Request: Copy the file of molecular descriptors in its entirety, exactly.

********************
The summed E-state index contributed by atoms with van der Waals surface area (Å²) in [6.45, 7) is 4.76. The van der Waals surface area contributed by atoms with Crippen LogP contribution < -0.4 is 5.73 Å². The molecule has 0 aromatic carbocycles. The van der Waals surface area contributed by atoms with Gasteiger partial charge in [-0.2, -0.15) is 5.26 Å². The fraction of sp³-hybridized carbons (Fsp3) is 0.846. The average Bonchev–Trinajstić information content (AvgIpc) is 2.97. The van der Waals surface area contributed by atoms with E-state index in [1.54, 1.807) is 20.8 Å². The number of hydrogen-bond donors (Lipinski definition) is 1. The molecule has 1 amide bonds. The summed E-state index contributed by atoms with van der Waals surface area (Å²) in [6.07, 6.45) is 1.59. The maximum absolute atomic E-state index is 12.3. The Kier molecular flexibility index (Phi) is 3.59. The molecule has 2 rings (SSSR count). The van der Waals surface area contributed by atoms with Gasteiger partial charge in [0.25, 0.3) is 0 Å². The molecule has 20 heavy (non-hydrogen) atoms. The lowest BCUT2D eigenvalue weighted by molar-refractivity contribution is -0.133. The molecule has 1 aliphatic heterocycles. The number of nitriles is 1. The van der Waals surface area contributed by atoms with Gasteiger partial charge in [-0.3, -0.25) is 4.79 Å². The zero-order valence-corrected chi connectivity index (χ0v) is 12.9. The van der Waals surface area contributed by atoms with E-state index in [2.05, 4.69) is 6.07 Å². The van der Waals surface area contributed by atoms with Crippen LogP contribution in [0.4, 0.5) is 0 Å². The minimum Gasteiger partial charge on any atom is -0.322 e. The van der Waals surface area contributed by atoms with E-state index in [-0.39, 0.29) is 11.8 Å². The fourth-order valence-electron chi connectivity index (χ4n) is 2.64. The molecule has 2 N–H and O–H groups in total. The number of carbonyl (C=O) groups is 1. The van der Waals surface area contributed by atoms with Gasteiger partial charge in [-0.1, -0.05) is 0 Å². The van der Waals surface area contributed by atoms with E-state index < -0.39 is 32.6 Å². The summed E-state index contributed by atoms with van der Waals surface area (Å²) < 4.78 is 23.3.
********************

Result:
The summed E-state index contributed by atoms with van der Waals surface area (Å²) in [6.45, 7) is 4.76. The van der Waals surface area contributed by atoms with Crippen LogP contribution < -0.4 is 5.73 Å². The molecule has 0 aromatic carbocycles. The van der Waals surface area contributed by atoms with Gasteiger partial charge in [-0.2, -0.15) is 5.26 Å². The fraction of sp³-hybridized carbons (Fsp3) is 0.846. The average Bonchev–Trinajstić information content (AvgIpc) is 2.97. The van der Waals surface area contributed by atoms with E-state index in [1.54, 1.807) is 20.8 Å². The number of hydrogen-bond donors (Lipinski definition) is 1. The molecule has 1 amide bonds. The summed E-state index contributed by atoms with van der Waals surface area (Å²) in [6.07, 6.45) is 1.59. The maximum absolute atomic E-state index is 12.3. The Kier molecular flexibility index (Phi) is 3.59. The molecule has 2 rings (SSSR count). The van der Waals surface area contributed by atoms with Gasteiger partial charge in [0.25, 0.3) is 0 Å². The molecule has 20 heavy (non-hydrogen) atoms. The lowest BCUT2D eigenvalue weighted by molar-refractivity contribution is -0.133. The molecule has 1 aliphatic heterocycles. The number of nitriles is 1. The van der Waals surface area contributed by atoms with Gasteiger partial charge in [-0.3, -0.25) is 4.79 Å². The zero-order valence-corrected chi connectivity index (χ0v) is 12.9. The van der Waals surface area contributed by atoms with E-state index in [2.05, 4.69) is 6.07 Å². The van der Waals surface area contributed by atoms with Crippen LogP contribution in [0.4, 0.5) is 0 Å². The minimum Gasteiger partial charge on any atom is -0.322 e. The van der Waals surface area contributed by atoms with E-state index in [-0.39, 0.29) is 11.8 Å². The fourth-order valence-electron chi connectivity index (χ4n) is 2.64. The molecule has 2 N–H and O–H groups in total. The number of carbonyl (C=O) groups is 1. The van der Waals surface area contributed by atoms with Gasteiger partial charge in [-0.1, -0.05) is 0 Å². The van der Waals surface area contributed by atoms with E-state index < -0.39 is 32.6 Å². The summed E-state index contributed by atoms with van der Waals surface area (Å²) < 4.78 is 23.3.